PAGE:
Ghana’s longtime opposition leader Nana Akufo-Addo won the presidency late Friday on his third run for the office, a race that was largely seen as a referendum on how the incumbent party had managed the economy in this long stable democracy.
State broadcaster Ghana Television (GTV) alerted that President John Mahama had conceded defeat in a telephone call that Akufo-Addo confirmed with a tweet.
“A few minutes ago, I received a call from President @JDMahama congratulating me on winning the 2016 Presidential Election,” he said.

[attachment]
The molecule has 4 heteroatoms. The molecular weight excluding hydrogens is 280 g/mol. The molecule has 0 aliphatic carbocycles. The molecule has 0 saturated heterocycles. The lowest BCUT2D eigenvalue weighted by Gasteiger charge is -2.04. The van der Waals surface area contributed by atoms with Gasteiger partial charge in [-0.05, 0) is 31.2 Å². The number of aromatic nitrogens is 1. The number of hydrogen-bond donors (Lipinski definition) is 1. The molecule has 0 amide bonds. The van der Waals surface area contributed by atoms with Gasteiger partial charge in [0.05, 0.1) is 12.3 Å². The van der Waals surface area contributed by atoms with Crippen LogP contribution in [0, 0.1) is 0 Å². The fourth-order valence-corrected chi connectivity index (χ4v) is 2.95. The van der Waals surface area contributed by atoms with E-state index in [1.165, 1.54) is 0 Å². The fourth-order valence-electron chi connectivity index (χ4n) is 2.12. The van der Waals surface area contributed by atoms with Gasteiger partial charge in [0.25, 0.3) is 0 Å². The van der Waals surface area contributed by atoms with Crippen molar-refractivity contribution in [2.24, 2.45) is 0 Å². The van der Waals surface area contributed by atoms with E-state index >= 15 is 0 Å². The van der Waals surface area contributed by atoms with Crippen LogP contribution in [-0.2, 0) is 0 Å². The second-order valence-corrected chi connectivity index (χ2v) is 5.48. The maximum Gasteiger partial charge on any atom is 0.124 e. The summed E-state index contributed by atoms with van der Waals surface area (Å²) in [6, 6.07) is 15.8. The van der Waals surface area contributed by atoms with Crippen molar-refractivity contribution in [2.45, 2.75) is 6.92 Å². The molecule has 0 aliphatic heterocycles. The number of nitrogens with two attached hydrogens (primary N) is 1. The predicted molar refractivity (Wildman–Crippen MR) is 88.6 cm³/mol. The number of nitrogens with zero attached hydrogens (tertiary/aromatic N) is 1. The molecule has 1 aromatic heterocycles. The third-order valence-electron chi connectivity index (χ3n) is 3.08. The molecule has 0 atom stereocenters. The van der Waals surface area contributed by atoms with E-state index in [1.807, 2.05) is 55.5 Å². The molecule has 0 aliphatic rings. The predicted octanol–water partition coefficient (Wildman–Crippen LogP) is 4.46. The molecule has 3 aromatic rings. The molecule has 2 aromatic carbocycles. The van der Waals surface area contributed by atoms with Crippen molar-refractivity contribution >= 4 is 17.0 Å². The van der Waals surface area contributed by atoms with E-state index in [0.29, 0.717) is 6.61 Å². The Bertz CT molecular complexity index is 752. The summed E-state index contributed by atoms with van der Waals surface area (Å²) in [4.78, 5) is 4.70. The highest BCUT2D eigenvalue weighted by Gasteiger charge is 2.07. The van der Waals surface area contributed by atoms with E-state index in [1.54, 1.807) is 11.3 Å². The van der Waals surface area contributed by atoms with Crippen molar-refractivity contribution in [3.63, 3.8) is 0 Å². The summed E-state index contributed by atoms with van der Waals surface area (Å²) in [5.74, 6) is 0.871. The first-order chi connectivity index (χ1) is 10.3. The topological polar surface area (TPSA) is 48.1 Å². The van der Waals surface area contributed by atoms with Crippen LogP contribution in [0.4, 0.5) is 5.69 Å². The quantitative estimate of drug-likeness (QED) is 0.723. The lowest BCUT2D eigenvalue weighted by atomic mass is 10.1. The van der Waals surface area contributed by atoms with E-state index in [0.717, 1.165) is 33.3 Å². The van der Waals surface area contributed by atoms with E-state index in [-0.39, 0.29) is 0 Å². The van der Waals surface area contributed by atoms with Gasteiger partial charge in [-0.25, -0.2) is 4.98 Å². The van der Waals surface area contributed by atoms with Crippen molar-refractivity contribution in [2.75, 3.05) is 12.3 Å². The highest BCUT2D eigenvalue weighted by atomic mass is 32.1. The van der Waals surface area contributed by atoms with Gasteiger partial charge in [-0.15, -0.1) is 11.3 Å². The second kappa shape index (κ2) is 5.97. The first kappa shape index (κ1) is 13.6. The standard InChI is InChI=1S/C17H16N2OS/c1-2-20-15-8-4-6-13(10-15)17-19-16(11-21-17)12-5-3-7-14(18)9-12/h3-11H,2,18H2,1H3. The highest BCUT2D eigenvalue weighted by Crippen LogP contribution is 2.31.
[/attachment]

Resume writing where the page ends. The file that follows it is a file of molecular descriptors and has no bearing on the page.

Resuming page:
The country’s election commission said Akufo-Addo received 53.8 percent of the vote, Mahama 44.4 percent.
Mahama became president in July 2012 after the sudden death of the incumbent leader and then was elected to the position later that year.
Before Wednesday’s election, the opposition had emphasized Ghana’s high unemployment levels and underperforming GDP growth rates to appeal to frustrated voters.
Mahama defended his record, hinging his campaign on plans to boost economic growth and continue modest gains in infrastructure development. A change in government, he said, would reverse the progress made during the last four years.
Elections in Ghana have been peaceful since the country transitioned from military rule to democracy in 1992.